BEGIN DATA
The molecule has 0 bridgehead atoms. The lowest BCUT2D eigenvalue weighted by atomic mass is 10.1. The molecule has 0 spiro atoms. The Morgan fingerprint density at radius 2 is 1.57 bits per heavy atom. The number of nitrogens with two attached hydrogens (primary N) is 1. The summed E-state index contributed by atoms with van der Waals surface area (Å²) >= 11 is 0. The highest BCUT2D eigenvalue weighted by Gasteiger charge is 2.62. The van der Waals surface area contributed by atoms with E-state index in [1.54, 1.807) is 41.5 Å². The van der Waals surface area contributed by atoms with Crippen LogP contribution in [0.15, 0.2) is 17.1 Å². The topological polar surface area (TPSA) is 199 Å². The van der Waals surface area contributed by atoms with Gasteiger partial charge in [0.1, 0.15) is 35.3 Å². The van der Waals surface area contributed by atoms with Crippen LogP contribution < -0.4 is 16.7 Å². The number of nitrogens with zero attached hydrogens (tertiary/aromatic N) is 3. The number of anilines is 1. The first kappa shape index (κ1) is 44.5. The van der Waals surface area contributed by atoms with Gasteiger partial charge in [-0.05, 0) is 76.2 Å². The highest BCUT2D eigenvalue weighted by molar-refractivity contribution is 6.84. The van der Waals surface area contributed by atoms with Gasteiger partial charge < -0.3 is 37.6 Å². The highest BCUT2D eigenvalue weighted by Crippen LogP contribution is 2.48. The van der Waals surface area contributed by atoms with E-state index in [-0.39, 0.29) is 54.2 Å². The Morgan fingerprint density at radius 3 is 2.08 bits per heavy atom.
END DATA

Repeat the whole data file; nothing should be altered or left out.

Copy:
The molecule has 0 bridgehead atoms. The lowest BCUT2D eigenvalue weighted by atomic mass is 10.1. The molecule has 0 spiro atoms. The Morgan fingerprint density at radius 2 is 1.57 bits per heavy atom. The number of nitrogens with two attached hydrogens (primary N) is 1. The summed E-state index contributed by atoms with van der Waals surface area (Å²) >= 11 is 0. The highest BCUT2D eigenvalue weighted by Gasteiger charge is 2.62. The van der Waals surface area contributed by atoms with E-state index in [1.54, 1.807) is 41.5 Å². The van der Waals surface area contributed by atoms with Crippen LogP contribution in [0.15, 0.2) is 17.1 Å². The topological polar surface area (TPSA) is 199 Å². The van der Waals surface area contributed by atoms with Gasteiger partial charge in [0.1, 0.15) is 35.3 Å². The van der Waals surface area contributed by atoms with Crippen LogP contribution < -0.4 is 16.7 Å². The number of nitrogens with zero attached hydrogens (tertiary/aromatic N) is 3. The number of anilines is 1. The first kappa shape index (κ1) is 44.5. The van der Waals surface area contributed by atoms with Gasteiger partial charge in [-0.05, 0) is 76.2 Å². The highest BCUT2D eigenvalue weighted by molar-refractivity contribution is 6.84. The van der Waals surface area contributed by atoms with Gasteiger partial charge < -0.3 is 37.6 Å². The highest BCUT2D eigenvalue weighted by Crippen LogP contribution is 2.48. The van der Waals surface area contributed by atoms with E-state index in [-0.39, 0.29) is 54.2 Å². The Morgan fingerprint density at radius 3 is 2.08 bits per heavy atom.